A couple of weeks ago, Kilimall Black Friday sale grew by 300%this year, three times more compared to 2015.The online marketplace noted in its Black Friday report that sales from Black Friday shopping festival marked on November 25, 2016 grew by 300% from 2015.
This means Kenyans have grown into trusting online shopping and according to Kilimall MD Robin Xie, 50% of the shoppers paid using online money transfer systems.
As the popularity of online shopping increases, so does the likelihood of falling foul of cyber crooks, not necessarily because they are putting in extra effort during the festive season, but simply because more of us are doing more online shopping at this time of the year, and we’re on the lookout for the hottest deals. Sophos recommends the following tips to help users focus on family, food and fun over Christmas, rather than dealing with the headache of stolen credit card details or important documents lost to ransomware.
Clean passwords before shopping - shoppers should not use the same password on more than one website. If the crooks get one password, they’ll immediately try it on all your other accounts. Passwords should be as long and complex; in fact, consider they should use a password manager, which will come up with a unique password for each website automatically.
Update devices – When patches come out, most of them fix security holes that the crooks either already know about or will find out about soon. Don’t put off security updates because “later will be fine”.
Back files - Whether one is taking his/her laptop on holiday, or staying at home with their faithful desktop this festive season, backing up precious documents on all devices is key. That way if files are lost, stolen, “reconfigured” by a teenaged “expert”, or, worst of all, held for extortion by ransomware, they can easily be recovered.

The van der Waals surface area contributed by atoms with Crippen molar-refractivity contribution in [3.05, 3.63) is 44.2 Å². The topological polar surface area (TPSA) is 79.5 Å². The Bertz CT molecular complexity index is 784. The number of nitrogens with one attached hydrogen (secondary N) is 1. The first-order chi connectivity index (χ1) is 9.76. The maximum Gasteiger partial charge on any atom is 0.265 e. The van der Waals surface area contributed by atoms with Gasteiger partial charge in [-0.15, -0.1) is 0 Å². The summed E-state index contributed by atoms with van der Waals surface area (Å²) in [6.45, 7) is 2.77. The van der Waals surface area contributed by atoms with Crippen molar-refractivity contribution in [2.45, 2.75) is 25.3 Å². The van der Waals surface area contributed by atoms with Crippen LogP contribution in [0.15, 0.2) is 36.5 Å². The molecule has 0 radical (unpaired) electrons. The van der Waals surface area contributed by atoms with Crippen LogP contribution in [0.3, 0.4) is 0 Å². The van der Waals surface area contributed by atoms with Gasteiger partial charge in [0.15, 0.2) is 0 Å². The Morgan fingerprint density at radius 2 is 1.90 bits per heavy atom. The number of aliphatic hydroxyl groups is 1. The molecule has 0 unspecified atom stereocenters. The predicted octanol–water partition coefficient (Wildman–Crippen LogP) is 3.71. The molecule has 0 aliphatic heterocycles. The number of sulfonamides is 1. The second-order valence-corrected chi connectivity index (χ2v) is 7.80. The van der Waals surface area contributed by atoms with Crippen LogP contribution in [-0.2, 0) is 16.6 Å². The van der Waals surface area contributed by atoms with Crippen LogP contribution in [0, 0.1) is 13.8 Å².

Watch out for booby-trapped ATMs – when shopping on the High Street , watch out for modified ATMs when withdrawing money. Crooks often glue fake parts onto or around ATMs in the hope of covertly reading both your card data and your PIN.
Beware of login links in emails – With so many emails flying around over the Christmas shopping period, it’s a popular time for cyber crooks to use fake ‘phishing’ emails to trick you into handing over personal data. When an email urges you to click on a link to login to your account and change your password, or some similar sort of subterfuge, it’s probably crooks trying to trick you onto a fake site that will look exactly like the real thing, except that the crooks get your password, not the real website. If you want to check a transaction on one of your accounts, open your browser and browse to the website yourself.
Look for the padlock in the URL bar when shopping online . A padlock in the address bar and a URL that starts with “HTTPS” means the website uses an encrypted or secure connection. All major websites, not just financial institutions, use HTTPS these days, so if you see a site that’s asking for personal information but doesn’t have the padlock, you can be sure it’s a fake.
Watch out for bogus courier emails . At Christmas time, you may very well get products delivered to your home, so you’ll be expecting a visit from a courier company. Crooks know this and send fake emails about bogus delivery problems, hoping to draw you into their web. If you want to contact a courier company to check on a delivery, look up their phone number or email address yourself – don’t use any links or information from an email.
Don’t email your credit card details. Sometimes you’ll try to buy that special gift for Christmas, but your credit card won’t go through. In perfectly good faith, the seller may ask you to email through your card details to try again later. But that email could end up in the hands of cyber crooks, even if the seller handles it with care once they’ve received it. Remember: if in doubt, don’t give it out!
Turn off Flash on your devices . Want to do one single, simple thing to improve your security, now and forever? Turn off Flash, or uninstall it altogether if you can. Booby-trapped Flash files are still a popular way of spreading malware, and with fewer and fewer sites actually requiring Flash, it’s safer to do without it altogether.
Finally, make sure your computers at home are secure. Sophos Home is free and allows you to protect up to 10 Windows and Mac computers from malware, ransomware, phishing and more. You can have different settings for adults and kids, and the web filter lets you block ads. It’s an easy-to-use solution that takes minutes to download and get started. And remember, when 2017 comes around, all of these tips will still be valid. In other words, as much as we’re urging you not to let your computer security guard down over the Christmas season, we’re also encouraging you to keep your security guard up every day.